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Several similarities exist between the short story, "The Lottery" and the novel, The Hunger Games. In both stories, the main character questions the reasons for the continuing deaths each year and the purpose of allowing the lottery or game to continue. In a way, both Tessie and Katniss are rebellious towards the demands of the government and the negative event required of the villages each year. Tessie complains while Katniss acts, but each resents the government intrusion into village life. In each story the government is demanding someone's death as the punishment or the appeasement of the ruling group. While set in completely different eras, the feelings of frustration and anger on the part of the villagers are evident in both stories.
There are a couple of similarities between the stories that seem to be to be almost an homage to the earlier story "The Lottery." For one thing the names chosen by the authors are symbolic: in Jackson's short story there are characters whose last names are "Summers" and "Graves" and these names both speak to symbolism relevant to the story. "Summers" implies the repetition every season of the lottery, making it a yearly tradition akin to an agricultural festival. "Graves" is name that functions as a kind of foreshadowing because the lottery always results in one resident of the town being stoned to death by the others.
The symbolic nature of many of the names in The Hunger Games finds characters with names based upon the natural world, as well as names of Shakespeare characters and characters from mythology. The names tend to be suggestive rather than explicit in this way. Katniss's younger sister is named Primrose, which denotes her fragility and youth, emphasizing Katniss' desire to protect her. Their last name "Everdeen" suggests the concept of loyalty and steadfastness, "ever" meaning Katniss is constant and dependable. Some of the other Hunger Games participants have mythological names such as the twins Castor and Pollux, or from Shakespeare, such as President Coriolanus (from the play named after a Roman leader), or Cressida (from Troilus and Cressida). The use of names from these texts lends an air of myth and ancient history to the story, which has many disparate elements that give it a timeless quality that blends images reminiscent of the past and hinting at the future.
The other similarity between the two narratives lies in the central event referred to in the title of each; the lottery drawing and the Hunger Games are both spectacles and contests, designed to be games of chance. The element of fate figures strongly in the outcome, but both events are also designed and implemented by their respective governments, and the residents are forced to participate.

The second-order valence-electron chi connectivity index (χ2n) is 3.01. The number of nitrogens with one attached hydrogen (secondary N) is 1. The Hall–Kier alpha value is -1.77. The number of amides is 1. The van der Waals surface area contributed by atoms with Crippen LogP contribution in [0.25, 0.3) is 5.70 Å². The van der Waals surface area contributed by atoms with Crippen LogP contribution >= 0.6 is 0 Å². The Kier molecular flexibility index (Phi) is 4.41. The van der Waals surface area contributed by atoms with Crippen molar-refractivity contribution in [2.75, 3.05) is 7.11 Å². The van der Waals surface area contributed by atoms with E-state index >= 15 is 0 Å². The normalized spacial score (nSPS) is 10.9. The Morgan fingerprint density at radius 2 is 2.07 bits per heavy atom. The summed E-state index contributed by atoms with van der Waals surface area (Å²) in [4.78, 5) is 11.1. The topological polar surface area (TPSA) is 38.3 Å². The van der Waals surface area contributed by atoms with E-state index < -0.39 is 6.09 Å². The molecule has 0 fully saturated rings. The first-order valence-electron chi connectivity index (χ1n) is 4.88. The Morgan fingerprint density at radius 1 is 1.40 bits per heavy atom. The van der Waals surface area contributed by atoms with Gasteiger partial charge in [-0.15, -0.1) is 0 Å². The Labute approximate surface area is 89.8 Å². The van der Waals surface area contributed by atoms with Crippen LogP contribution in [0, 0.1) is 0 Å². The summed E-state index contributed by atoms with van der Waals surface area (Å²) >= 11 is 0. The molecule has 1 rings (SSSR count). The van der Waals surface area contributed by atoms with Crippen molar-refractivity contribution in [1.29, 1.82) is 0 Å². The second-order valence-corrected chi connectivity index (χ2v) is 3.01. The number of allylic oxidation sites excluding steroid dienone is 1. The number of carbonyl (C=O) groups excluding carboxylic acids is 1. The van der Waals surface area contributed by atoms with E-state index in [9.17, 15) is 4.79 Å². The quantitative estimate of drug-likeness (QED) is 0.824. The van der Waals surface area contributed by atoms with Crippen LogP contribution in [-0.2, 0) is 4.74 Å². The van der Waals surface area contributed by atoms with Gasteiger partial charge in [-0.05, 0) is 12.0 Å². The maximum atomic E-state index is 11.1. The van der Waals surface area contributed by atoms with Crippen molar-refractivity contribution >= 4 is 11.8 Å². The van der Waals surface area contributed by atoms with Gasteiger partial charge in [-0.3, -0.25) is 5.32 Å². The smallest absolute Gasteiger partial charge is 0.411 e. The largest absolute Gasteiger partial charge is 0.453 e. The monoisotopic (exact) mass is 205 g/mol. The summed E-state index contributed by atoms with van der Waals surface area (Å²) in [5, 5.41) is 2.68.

Both “The Lottery” by Shirley Jackson and The Hunger Games by Suzanne Collin take place in dystopian societies. These societies have their own set of laws and diminish the value of the human lives within their societies. There are two key similarities in “The Lottery” and The Hunger Games, the first are the protagonists, and the second are the end results of the society’s annual ritual.
The protagonist in “The Lottery” is Tessie Hutchinson, and the protagonist in The Hunger Games is Katniss Everdeen. Each character is forced to participate in their society’s annual ritual. Tessie is forced to accept her fate as the entire town turns against her, while Katniss finds herself forced to volunteer out of a desperate love for the well being of her sister. It is expected that both characters will parish in the events that are to come. At the end of “The Lottery” readers understand that Tessie Hutchinson never had a chance to rebel against the people of her town, and we realize she has participated this is ritual many years before as an individual throwing stones at an individual of the same town. Readers realize not only is Tessie unable to change her fate, but she has also played a cruel hand in finalizing other individual’s fates as they pleaded for their lives. Katniss, on the other hand, is able to change her own fate. She is survives the first game, and goes on to lead the rebellion against The Capitol.
The second key similarity between “The Lottery” and The Hunger Games is end result of each society’s ritual. The end result is death. In “The Lottery” one person from that town is guaranteed to die every year, without exception. In The Hunger Games it is expected that 23 individuals will die every year as there will be one individual who ‘wins’ the game by continuing to live. At first glance the death toll appears to be unequal in the stories, however it is important to remember only 23 individuals in the world die due to the annual hunger games. In “The Lottery” there is no annual death toll number provided, however readers may estimate the death toll number to be higher than that in “The Hunger Games.” This may be estimated from the conversation that takes place between Old Man Warner and Mr. and Mrs. Adams. Mr. Adams tells Old Man Warner, “…over in the North Village they’re talking of giving up the lottery” and Mrs. Adams proceeds to share, “Some places have already quit lotteries.” This conversation alludes to the possibility of the death toll being much higher than that featured in The Hunger Games.
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